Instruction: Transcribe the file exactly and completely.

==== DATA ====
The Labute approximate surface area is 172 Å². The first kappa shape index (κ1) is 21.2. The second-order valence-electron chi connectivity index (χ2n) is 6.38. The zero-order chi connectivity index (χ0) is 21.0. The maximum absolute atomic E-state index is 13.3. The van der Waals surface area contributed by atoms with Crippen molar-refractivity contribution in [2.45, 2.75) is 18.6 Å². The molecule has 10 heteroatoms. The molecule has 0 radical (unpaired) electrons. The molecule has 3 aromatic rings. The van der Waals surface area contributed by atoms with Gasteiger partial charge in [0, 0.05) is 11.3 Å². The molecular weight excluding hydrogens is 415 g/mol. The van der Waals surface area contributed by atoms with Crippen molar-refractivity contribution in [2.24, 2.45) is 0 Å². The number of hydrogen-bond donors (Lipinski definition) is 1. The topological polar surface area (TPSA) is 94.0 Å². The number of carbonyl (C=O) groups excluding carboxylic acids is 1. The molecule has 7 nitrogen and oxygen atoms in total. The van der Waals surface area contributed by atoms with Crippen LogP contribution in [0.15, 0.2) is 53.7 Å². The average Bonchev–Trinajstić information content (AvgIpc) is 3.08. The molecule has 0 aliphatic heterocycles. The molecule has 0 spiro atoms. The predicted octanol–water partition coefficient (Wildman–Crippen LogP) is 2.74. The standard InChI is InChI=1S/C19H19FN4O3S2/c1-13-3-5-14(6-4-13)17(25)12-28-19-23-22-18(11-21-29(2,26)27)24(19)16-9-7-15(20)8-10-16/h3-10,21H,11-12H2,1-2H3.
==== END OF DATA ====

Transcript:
The Labute approximate surface area is 172 Å². The first kappa shape index (κ1) is 21.2. The second-order valence-electron chi connectivity index (χ2n) is 6.38. The zero-order chi connectivity index (χ0) is 21.0. The maximum absolute atomic E-state index is 13.3. The van der Waals surface area contributed by atoms with Crippen molar-refractivity contribution in [2.45, 2.75) is 18.6 Å². The molecule has 10 heteroatoms. The molecule has 0 radical (unpaired) electrons. The molecule has 3 aromatic rings. The van der Waals surface area contributed by atoms with Gasteiger partial charge in [0, 0.05) is 11.3 Å². The molecular weight excluding hydrogens is 415 g/mol. The van der Waals surface area contributed by atoms with Crippen molar-refractivity contribution in [2.24, 2.45) is 0 Å². The number of hydrogen-bond donors (Lipinski definition) is 1. The topological polar surface area (TPSA) is 94.0 Å². The number of carbonyl (C=O) groups excluding carboxylic acids is 1. The molecule has 7 nitrogen and oxygen atoms in total. The van der Waals surface area contributed by atoms with Crippen LogP contribution in [0.15, 0.2) is 53.7 Å². The average Bonchev–Trinajstić information content (AvgIpc) is 3.08. The molecule has 0 aliphatic heterocycles. The molecule has 0 spiro atoms. The predicted octanol–water partition coefficient (Wildman–Crippen LogP) is 2.74. The standard InChI is InChI=1S/C19H19FN4O3S2/c1-13-3-5-14(6-4-13)17(25)12-28-19-23-22-18(11-21-29(2,26)27)24(19)16-9-7-15(20)8-10-16/h3-10,21H,11-12H2,1-2H3.